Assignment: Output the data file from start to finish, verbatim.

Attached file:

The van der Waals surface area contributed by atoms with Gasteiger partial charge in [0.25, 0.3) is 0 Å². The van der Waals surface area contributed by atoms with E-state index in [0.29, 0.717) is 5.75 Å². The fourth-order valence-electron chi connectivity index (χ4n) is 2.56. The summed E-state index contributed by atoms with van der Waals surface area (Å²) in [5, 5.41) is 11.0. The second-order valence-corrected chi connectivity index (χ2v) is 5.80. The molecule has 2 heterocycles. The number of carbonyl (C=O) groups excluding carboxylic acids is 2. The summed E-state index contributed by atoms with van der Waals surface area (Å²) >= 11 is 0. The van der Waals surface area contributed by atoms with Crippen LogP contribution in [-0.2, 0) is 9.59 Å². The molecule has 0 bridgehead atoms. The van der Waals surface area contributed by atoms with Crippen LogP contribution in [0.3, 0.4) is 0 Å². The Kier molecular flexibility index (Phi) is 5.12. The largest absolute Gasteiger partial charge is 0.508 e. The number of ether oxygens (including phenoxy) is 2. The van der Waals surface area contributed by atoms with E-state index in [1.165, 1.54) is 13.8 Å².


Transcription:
The van der Waals surface area contributed by atoms with Gasteiger partial charge in [0.25, 0.3) is 0 Å². The van der Waals surface area contributed by atoms with E-state index in [0.29, 0.717) is 5.75 Å². The fourth-order valence-electron chi connectivity index (χ4n) is 2.56. The summed E-state index contributed by atoms with van der Waals surface area (Å²) in [5, 5.41) is 11.0. The second-order valence-corrected chi connectivity index (χ2v) is 5.80. The molecule has 2 heterocycles. The number of carbonyl (C=O) groups excluding carboxylic acids is 2. The summed E-state index contributed by atoms with van der Waals surface area (Å²) >= 11 is 0. The van der Waals surface area contributed by atoms with Crippen LogP contribution in [-0.2, 0) is 9.59 Å². The molecule has 0 bridgehead atoms. The van der Waals surface area contributed by atoms with Crippen LogP contribution in [0.3, 0.4) is 0 Å². The Kier molecular flexibility index (Phi) is 5.12. The largest absolute Gasteiger partial charge is 0.508 e. The number of ether oxygens (including phenoxy) is 2. The van der Waals surface area contributed by atoms with E-state index in [1.165, 1.54) is 13.8 Å².